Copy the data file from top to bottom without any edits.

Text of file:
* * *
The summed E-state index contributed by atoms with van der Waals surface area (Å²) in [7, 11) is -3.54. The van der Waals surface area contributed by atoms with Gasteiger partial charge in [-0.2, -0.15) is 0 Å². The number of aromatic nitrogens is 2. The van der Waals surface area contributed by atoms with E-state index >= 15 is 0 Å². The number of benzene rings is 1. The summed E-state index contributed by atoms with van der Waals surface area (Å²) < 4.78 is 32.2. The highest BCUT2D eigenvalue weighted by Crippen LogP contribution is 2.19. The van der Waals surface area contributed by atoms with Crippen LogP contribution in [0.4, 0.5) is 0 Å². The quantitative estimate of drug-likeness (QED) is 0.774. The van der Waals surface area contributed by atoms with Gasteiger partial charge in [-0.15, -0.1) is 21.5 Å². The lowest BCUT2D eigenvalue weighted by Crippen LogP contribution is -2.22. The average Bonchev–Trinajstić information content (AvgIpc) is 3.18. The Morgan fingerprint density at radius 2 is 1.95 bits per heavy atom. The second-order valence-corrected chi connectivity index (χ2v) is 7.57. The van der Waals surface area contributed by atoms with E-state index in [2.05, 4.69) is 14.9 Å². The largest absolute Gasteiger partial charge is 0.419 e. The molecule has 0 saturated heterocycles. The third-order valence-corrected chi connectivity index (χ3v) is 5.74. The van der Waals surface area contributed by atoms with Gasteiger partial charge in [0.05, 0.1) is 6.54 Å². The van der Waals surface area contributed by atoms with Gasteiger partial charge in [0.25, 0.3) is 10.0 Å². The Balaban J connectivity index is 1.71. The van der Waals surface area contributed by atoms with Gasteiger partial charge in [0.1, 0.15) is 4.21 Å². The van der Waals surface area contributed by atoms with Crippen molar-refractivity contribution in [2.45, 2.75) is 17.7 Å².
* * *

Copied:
The summed E-state index contributed by atoms with van der Waals surface area (Å²) in [7, 11) is -3.54. The van der Waals surface area contributed by atoms with Gasteiger partial charge in [-0.2, -0.15) is 0 Å². The number of aromatic nitrogens is 2. The van der Waals surface area contributed by atoms with E-state index >= 15 is 0 Å². The number of benzene rings is 1. The summed E-state index contributed by atoms with van der Waals surface area (Å²) < 4.78 is 32.2. The highest BCUT2D eigenvalue weighted by Crippen LogP contribution is 2.19. The van der Waals surface area contributed by atoms with Crippen LogP contribution in [0.4, 0.5) is 0 Å². The quantitative estimate of drug-likeness (QED) is 0.774. The van der Waals surface area contributed by atoms with Gasteiger partial charge in [-0.15, -0.1) is 21.5 Å². The lowest BCUT2D eigenvalue weighted by Crippen LogP contribution is -2.22. The average Bonchev–Trinajstić information content (AvgIpc) is 3.18. The Morgan fingerprint density at radius 2 is 1.95 bits per heavy atom. The second-order valence-corrected chi connectivity index (χ2v) is 7.57. The van der Waals surface area contributed by atoms with E-state index in [2.05, 4.69) is 14.9 Å². The largest absolute Gasteiger partial charge is 0.419 e. The molecule has 0 saturated heterocycles. The third-order valence-corrected chi connectivity index (χ3v) is 5.74. The van der Waals surface area contributed by atoms with Gasteiger partial charge in [0.05, 0.1) is 6.54 Å². The van der Waals surface area contributed by atoms with Gasteiger partial charge in [0.25, 0.3) is 10.0 Å². The Balaban J connectivity index is 1.71. The van der Waals surface area contributed by atoms with Gasteiger partial charge in [0.1, 0.15) is 4.21 Å². The van der Waals surface area contributed by atoms with Crippen molar-refractivity contribution in [2.45, 2.75) is 17.7 Å².